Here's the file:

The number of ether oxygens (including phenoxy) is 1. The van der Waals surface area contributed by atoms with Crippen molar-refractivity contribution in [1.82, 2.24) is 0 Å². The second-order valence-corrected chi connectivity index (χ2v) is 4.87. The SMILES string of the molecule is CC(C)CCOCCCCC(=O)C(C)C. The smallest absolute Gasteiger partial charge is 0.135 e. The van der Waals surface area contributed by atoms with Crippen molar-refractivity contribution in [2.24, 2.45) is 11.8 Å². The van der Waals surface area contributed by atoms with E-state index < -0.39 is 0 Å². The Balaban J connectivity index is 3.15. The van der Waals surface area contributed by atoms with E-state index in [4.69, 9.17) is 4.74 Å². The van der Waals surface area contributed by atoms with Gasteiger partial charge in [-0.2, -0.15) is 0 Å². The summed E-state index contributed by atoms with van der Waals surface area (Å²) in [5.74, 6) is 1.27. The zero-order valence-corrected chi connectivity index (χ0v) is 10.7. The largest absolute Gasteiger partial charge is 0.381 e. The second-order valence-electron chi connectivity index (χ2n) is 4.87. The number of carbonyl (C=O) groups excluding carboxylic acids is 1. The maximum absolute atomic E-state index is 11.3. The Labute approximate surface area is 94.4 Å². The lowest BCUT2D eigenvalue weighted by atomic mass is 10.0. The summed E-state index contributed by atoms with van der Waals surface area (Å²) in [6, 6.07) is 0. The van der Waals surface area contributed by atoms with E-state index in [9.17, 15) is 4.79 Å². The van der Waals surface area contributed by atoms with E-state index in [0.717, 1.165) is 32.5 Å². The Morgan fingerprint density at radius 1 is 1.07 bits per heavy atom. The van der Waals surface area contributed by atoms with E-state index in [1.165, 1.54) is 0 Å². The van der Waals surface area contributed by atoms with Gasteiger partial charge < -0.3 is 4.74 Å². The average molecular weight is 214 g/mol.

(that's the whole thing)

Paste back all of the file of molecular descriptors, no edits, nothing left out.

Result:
The number of ether oxygens (including phenoxy) is 1. The van der Waals surface area contributed by atoms with Crippen molar-refractivity contribution in [1.82, 2.24) is 0 Å². The second-order valence-corrected chi connectivity index (χ2v) is 4.87. The SMILES string of the molecule is CC(C)CCOCCCCC(=O)C(C)C. The smallest absolute Gasteiger partial charge is 0.135 e. The van der Waals surface area contributed by atoms with Crippen molar-refractivity contribution in [2.24, 2.45) is 11.8 Å². The van der Waals surface area contributed by atoms with E-state index < -0.39 is 0 Å². The Balaban J connectivity index is 3.15. The van der Waals surface area contributed by atoms with E-state index in [4.69, 9.17) is 4.74 Å². The van der Waals surface area contributed by atoms with Gasteiger partial charge in [-0.2, -0.15) is 0 Å². The summed E-state index contributed by atoms with van der Waals surface area (Å²) in [5.74, 6) is 1.27. The zero-order valence-corrected chi connectivity index (χ0v) is 10.7. The largest absolute Gasteiger partial charge is 0.381 e. The second-order valence-electron chi connectivity index (χ2n) is 4.87. The number of carbonyl (C=O) groups excluding carboxylic acids is 1. The maximum absolute atomic E-state index is 11.3. The Labute approximate surface area is 94.4 Å². The lowest BCUT2D eigenvalue weighted by atomic mass is 10.0. The summed E-state index contributed by atoms with van der Waals surface area (Å²) in [6, 6.07) is 0. The van der Waals surface area contributed by atoms with E-state index in [9.17, 15) is 4.79 Å². The van der Waals surface area contributed by atoms with E-state index in [0.717, 1.165) is 32.5 Å². The Morgan fingerprint density at radius 1 is 1.07 bits per heavy atom. The van der Waals surface area contributed by atoms with E-state index in [1.165, 1.54) is 0 Å². The van der Waals surface area contributed by atoms with Gasteiger partial charge < -0.3 is 4.74 Å². The average molecular weight is 214 g/mol.